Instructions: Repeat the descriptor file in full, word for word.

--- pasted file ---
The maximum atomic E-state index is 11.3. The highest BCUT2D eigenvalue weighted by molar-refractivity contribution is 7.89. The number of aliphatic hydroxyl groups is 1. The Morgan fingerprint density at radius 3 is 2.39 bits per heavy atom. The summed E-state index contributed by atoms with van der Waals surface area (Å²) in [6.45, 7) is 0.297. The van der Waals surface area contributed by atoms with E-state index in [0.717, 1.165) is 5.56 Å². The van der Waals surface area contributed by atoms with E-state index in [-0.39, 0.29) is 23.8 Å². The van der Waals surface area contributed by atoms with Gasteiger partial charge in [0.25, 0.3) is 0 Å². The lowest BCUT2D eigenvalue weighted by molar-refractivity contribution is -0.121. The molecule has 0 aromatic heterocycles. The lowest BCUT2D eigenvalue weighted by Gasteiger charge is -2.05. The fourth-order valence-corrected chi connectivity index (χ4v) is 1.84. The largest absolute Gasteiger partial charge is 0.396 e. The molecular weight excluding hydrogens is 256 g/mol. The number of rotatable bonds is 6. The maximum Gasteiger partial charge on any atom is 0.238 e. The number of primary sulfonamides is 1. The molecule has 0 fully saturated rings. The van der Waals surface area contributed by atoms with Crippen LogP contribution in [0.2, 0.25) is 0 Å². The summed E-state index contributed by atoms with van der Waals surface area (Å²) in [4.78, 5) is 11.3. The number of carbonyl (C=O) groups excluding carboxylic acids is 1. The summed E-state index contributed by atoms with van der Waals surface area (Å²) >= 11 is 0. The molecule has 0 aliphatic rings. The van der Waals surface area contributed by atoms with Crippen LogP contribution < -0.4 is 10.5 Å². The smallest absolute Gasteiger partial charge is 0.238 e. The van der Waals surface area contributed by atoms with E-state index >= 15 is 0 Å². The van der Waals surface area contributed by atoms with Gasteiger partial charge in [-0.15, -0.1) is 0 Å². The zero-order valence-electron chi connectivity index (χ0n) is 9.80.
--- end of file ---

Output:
The maximum atomic E-state index is 11.3. The highest BCUT2D eigenvalue weighted by molar-refractivity contribution is 7.89. The number of aliphatic hydroxyl groups is 1. The Morgan fingerprint density at radius 3 is 2.39 bits per heavy atom. The summed E-state index contributed by atoms with van der Waals surface area (Å²) in [6.45, 7) is 0.297. The van der Waals surface area contributed by atoms with E-state index in [0.717, 1.165) is 5.56 Å². The van der Waals surface area contributed by atoms with E-state index in [-0.39, 0.29) is 23.8 Å². The van der Waals surface area contributed by atoms with Gasteiger partial charge in [0.25, 0.3) is 0 Å². The lowest BCUT2D eigenvalue weighted by molar-refractivity contribution is -0.121. The molecule has 0 aromatic heterocycles. The lowest BCUT2D eigenvalue weighted by Gasteiger charge is -2.05. The fourth-order valence-corrected chi connectivity index (χ4v) is 1.84. The largest absolute Gasteiger partial charge is 0.396 e. The molecular weight excluding hydrogens is 256 g/mol. The number of rotatable bonds is 6. The maximum Gasteiger partial charge on any atom is 0.238 e. The number of primary sulfonamides is 1. The molecule has 0 fully saturated rings. The van der Waals surface area contributed by atoms with Crippen LogP contribution in [0.2, 0.25) is 0 Å². The summed E-state index contributed by atoms with van der Waals surface area (Å²) in [4.78, 5) is 11.3. The number of carbonyl (C=O) groups excluding carboxylic acids is 1. The summed E-state index contributed by atoms with van der Waals surface area (Å²) >= 11 is 0. The molecule has 0 aliphatic rings. The van der Waals surface area contributed by atoms with Crippen LogP contribution < -0.4 is 10.5 Å². The smallest absolute Gasteiger partial charge is 0.238 e. The van der Waals surface area contributed by atoms with E-state index >= 15 is 0 Å². The van der Waals surface area contributed by atoms with Gasteiger partial charge in [-0.15, -0.1) is 0 Å². The zero-order valence-electron chi connectivity index (χ0n) is 9.80.